(Originally scheduled for Thursday, July 28 but postponed due to bad weather, this event has been rescheduled for Tuesday, August 30.)
There are hootenannies, there are supergroups and then there is the unique annual harmonic convergence of hundreds of guitars on the Hoboken waterfront in the spirit of communal music- and merry-making. And, just maybe one of these years, a world record for the largest band.
Whether you spend quality time with your guitar every day or you have an old, warped axe which you’re normally too sheepish to take out of the house, this Thursday’s Guitar Bar world record attempt at Sinatra Park is the one night a year when everyone’s welcome to join together with the band.
“The idea for the world record attempt came three years ago, when Bob Dylan was doing a concert in Hoboken,” says Guitar Bar proprietor James Mastro. “Our shop house band – the Guitar Bar All-Stars – thought it’d be nice to pay tribute by doing a set of Dylan songs for our concert that he probably wouldn’t play at his own show the next evening. The beauty of Dylan’s songs is that, while lyrically very deep, the chords are simple enough for even the beginning guitarist to play. I figured it’d be fun to ask our students and anyone else who wanted to bring a guitar to come join the band. And from there, over the years it’s just snowballed.”
That first event in 2013 saw about 150 audience members playing along. By last year’s show, about 1,200 people were in attendance, with more than 400 playing guitars, mandolins, ukuleles, banjos, violins, accordions and horns. Any acoustic instruments are welcome. Oversize chord charts for all the songs will be displayed in real time from the front of the stage, so players can follow along with the ensemble of teachers and staff from Guitar Bar’s two Hoboken locations as well as the new Guitar Bar/Drum Den outpost in Jersey City Heights.
Mastro, who first gained notice as guitarist for ’80s Hoboken indie legends The Bongos and has played with many notables, most recently as a longtime member of Ian Hunter’s band, says the massive audience participation aspect of the show makes it unique in his experience. “I’ve played to huge crowds at festivals like Glastonbury and the Isle of Wight,” he says. “But with no hesitation, I have to say these shows we do are by far are the most special to me. When I looked out at the crowd the first year we did this, seeing all those arms strumming guitars in unison, everyone in sync…well, I’d never seen anything like it. My heart nearly exploded.”
While many who participate are seasoned performers, axe-slingers of all skill levels are encouraged to join in. “Whether accomplished or a stone-cold beginner,” says Mastro, “everyone attends for one main purpose – to enjoy themselves. Music is not a competitive sport, it’s meant to be shared. And I’ve heard several stories from people afterwards of how they met people at these events and formed their own bands. If you’re worried that someone will hear you play a wrong chord, don’t worry - they’ll drown you out. And you’ll do the same when they hit the wrong one.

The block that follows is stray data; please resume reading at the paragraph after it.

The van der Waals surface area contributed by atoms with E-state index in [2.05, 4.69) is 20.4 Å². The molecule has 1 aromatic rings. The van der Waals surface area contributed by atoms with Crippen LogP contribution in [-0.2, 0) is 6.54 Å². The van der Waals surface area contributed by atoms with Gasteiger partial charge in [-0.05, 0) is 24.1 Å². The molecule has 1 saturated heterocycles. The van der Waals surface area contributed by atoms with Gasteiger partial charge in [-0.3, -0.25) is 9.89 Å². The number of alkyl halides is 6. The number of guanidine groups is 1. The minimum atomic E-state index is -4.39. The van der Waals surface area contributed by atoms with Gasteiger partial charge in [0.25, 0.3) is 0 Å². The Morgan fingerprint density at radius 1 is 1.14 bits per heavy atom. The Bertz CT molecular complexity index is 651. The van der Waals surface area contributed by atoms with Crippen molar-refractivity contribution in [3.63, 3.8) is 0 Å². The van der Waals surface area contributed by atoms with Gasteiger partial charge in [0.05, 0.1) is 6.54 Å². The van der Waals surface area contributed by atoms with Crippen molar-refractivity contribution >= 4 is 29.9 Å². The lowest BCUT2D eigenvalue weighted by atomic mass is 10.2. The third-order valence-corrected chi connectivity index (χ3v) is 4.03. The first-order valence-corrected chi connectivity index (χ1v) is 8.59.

“If we never break any official record, it’s ok. The ‘world record attempt’ is a motivator, but not the goal, for me, anyway. When this first began, the only thing I hoped to accomplish was have some people hopefully show up. What we got in return is nothing any of us ever expected. As corny as it may sound, there is such a sense of unity and goodwill, and to see that feeling grow and spread each year is payback enough.
“On any given night around the world there are thousands of bands playing, including the likes of The Rolling Stones, Radiohead and others. But on this night, I know our band of hundreds is the best band in the world playing that day.”
To keep things fresh, each year the event features a new set list curated by Guitar Bar staff. Beginning with the traditional opener “Knockin’ On Heaven’s Door,” the lone holdover from the all-Dylan debut show in 2013, this year’s set includes tributes to David Bowie (“Heroes”), Prince (“The Cross”), Merle Haggard (“The Bottle Let Me Down”) and Ralph Stanley (“Man Of Constant Sorrow”) as well as classics from Bob Marley to Tom Petty and more recent indie favorites like Florence & The Machine and Arcade Fire.
So what would happen if anyone with a dated sense of humor were to yell out a request for “Free Bird,” as just happened to Dylan at the Greek Theater in Berkeley, California earlier this year?
“The Hoboken Fire Department will be on standby with hoses to douse any ‘Free Bird’ hecklers,” Mastro joked. “That song is filled with the F chord, which is the beginning guitarist’s nightmare chord. That said, if everyone promised to practice their F chord for next year, we just might consider doing that Skynyrd classic.”
The Guitar Bar World Record Attempt takes place this
Thursday, July 28 TUESDAY, AUGUST 30. The show, which is free to all participants and observers, starts at 7 p.m., but those bringing instruments are encouraged to arrive starting at 6 to register – a tally of all those playing is kept – and get a good seat. Guitar Bar is also offering half-price restrings up until the event for anyone who wants to get their instrument a quick tune-up. For full set list, chord guides and more information, visit www.guitarbar.com/worldrecord.
Mike Cimicata is a producer for The Orchard, a subsidiary of Sony Music Entertainment. A longtime Hoboken resident, he has been DJing around town regularly since 1999. www.mikecmusic.com